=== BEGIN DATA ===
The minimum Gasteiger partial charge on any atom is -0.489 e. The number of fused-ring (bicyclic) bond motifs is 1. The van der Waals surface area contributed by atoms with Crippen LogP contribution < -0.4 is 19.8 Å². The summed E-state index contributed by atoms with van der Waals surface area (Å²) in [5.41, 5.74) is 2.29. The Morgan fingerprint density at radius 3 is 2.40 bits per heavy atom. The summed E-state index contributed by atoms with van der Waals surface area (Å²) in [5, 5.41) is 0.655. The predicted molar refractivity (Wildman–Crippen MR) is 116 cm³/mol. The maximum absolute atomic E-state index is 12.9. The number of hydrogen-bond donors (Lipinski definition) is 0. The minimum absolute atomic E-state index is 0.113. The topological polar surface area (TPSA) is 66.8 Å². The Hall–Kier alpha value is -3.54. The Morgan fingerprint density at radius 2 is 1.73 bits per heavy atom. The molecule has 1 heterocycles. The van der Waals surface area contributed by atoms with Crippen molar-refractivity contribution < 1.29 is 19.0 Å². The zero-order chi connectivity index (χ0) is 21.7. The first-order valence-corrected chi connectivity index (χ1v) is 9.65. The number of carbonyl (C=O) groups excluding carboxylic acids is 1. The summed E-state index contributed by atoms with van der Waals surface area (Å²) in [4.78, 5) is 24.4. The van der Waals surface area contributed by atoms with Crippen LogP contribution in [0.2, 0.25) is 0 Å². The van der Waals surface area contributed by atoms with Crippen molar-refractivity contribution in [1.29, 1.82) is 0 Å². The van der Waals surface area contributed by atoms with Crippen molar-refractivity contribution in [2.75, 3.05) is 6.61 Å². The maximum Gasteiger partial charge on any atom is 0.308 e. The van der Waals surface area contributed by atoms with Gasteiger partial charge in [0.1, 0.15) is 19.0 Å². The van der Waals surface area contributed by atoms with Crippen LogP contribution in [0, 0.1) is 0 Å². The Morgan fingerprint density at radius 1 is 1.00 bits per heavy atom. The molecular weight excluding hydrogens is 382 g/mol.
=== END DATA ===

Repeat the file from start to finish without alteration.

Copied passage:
The minimum Gasteiger partial charge on any atom is -0.489 e. The number of fused-ring (bicyclic) bond motifs is 1. The van der Waals surface area contributed by atoms with Crippen LogP contribution < -0.4 is 19.8 Å². The summed E-state index contributed by atoms with van der Waals surface area (Å²) in [5.41, 5.74) is 2.29. The Morgan fingerprint density at radius 3 is 2.40 bits per heavy atom. The summed E-state index contributed by atoms with van der Waals surface area (Å²) in [5, 5.41) is 0.655. The predicted molar refractivity (Wildman–Crippen MR) is 116 cm³/mol. The maximum absolute atomic E-state index is 12.9. The number of hydrogen-bond donors (Lipinski definition) is 0. The minimum absolute atomic E-state index is 0.113. The topological polar surface area (TPSA) is 66.8 Å². The Hall–Kier alpha value is -3.54. The Morgan fingerprint density at radius 2 is 1.73 bits per heavy atom. The molecule has 1 heterocycles. The van der Waals surface area contributed by atoms with Crippen molar-refractivity contribution < 1.29 is 19.0 Å². The zero-order chi connectivity index (χ0) is 21.7. The first-order valence-corrected chi connectivity index (χ1v) is 9.65. The number of carbonyl (C=O) groups excluding carboxylic acids is 1. The summed E-state index contributed by atoms with van der Waals surface area (Å²) in [4.78, 5) is 24.4. The van der Waals surface area contributed by atoms with Crippen LogP contribution in [0.2, 0.25) is 0 Å². The van der Waals surface area contributed by atoms with Crippen molar-refractivity contribution in [1.29, 1.82) is 0 Å². The van der Waals surface area contributed by atoms with Crippen molar-refractivity contribution in [2.75, 3.05) is 6.61 Å². The maximum Gasteiger partial charge on any atom is 0.308 e. The van der Waals surface area contributed by atoms with Gasteiger partial charge in [0.1, 0.15) is 19.0 Å². The van der Waals surface area contributed by atoms with Crippen LogP contribution in [0, 0.1) is 0 Å². The Morgan fingerprint density at radius 1 is 1.00 bits per heavy atom. The molecular weight excluding hydrogens is 382 g/mol.